Writing in the report that has been published in the Journal of Virology, French and Brazilian researchers have warned that the chikungunya virus epidemic is on the verge of hitting the Americas.
The risk of a "catastrophic" epidemic in the Americas is boosted by the FIFA World Cup, to be held in Brazil next month, what with people coming in from near and from far, says corresponding author Ricardo Lourenco-de-Oliveira of the Instituto Oswaldo Cruz in Rio de Janeiro, Brazil. Brazil annually reports the highest incidence of dengue, a virus that is transmitted by Aedes aegypti and Aedes albopictus, the same mosquitoes that transmit chikungunya, he says.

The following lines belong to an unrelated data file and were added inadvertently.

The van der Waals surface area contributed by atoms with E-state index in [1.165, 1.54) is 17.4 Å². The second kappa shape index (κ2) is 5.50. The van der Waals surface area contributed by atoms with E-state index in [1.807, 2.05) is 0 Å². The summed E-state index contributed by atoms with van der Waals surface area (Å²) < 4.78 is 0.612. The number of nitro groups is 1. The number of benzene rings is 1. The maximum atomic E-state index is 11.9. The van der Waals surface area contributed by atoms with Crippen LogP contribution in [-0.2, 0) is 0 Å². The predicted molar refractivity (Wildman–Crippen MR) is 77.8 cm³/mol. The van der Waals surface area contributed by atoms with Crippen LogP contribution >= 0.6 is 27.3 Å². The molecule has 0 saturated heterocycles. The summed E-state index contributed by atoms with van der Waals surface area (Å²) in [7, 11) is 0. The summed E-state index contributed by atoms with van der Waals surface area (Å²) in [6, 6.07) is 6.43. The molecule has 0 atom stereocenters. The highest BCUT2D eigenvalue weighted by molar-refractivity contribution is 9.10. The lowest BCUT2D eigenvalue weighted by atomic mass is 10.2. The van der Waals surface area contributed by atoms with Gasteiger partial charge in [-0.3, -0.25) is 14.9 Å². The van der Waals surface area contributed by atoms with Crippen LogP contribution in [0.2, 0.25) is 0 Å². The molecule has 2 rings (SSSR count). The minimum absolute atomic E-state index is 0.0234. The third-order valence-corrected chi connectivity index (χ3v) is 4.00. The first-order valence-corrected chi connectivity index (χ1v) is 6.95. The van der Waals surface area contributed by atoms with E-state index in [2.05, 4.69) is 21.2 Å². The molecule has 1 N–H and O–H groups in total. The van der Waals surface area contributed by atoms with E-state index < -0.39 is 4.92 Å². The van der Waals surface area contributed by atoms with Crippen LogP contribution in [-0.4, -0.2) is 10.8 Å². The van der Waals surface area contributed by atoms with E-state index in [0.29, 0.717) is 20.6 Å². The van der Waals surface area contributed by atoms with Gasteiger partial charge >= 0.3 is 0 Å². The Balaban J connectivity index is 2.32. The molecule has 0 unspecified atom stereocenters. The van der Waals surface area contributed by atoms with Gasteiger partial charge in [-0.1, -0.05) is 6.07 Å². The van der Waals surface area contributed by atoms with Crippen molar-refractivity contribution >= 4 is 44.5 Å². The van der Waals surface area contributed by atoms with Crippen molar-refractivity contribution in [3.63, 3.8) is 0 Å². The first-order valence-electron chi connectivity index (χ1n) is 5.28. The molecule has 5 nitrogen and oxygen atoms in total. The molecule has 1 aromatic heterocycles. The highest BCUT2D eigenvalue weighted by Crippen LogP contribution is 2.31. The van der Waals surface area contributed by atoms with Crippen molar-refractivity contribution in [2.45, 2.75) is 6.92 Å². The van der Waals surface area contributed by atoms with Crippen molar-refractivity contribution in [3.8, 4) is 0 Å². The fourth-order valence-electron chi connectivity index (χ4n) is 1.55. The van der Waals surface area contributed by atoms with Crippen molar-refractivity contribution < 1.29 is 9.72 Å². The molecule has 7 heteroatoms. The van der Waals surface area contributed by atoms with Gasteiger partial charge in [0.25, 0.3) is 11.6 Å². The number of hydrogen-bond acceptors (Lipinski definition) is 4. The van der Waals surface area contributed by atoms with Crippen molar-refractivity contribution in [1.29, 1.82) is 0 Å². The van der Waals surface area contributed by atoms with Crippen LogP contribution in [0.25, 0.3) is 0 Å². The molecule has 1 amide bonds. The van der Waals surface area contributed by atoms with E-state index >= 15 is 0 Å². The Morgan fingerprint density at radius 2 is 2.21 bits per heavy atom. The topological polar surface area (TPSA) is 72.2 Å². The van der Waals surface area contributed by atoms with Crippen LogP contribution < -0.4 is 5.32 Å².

The basis of his worries is the study, in which he and his collaborators compared the ability of 35 populations of the two Aedes species to transmit three different genotypes of chikungunya. These populations ranged all over the Americas from Buenos Aires to Tyson, Missouri (near St. Louis.) Even in temperate Missouri, A. albopictus was found to have a high dissemination and transmission ability for two of the three chikungunya genotypes.
Transmission of chikungunya was first reported in the Americas in December of last year, on the Caribbean island of St. Martin. By February 5th, the disease had spread to nine additional Caribbean countries. "The danger of chikungunya virus spreading all over the tropical, subtropical, and even temperate regions of the Americas is a risk greater than ever," says Lourenco-de-Oliveira. "Our results showed that the [Americas are] very receptive and vulnerable to CHIKV [chikungunya virus] transmission, and extremely exposed to the occurrence of an immediate chikungunya epidemic, since most regions are highly infested with both vectors."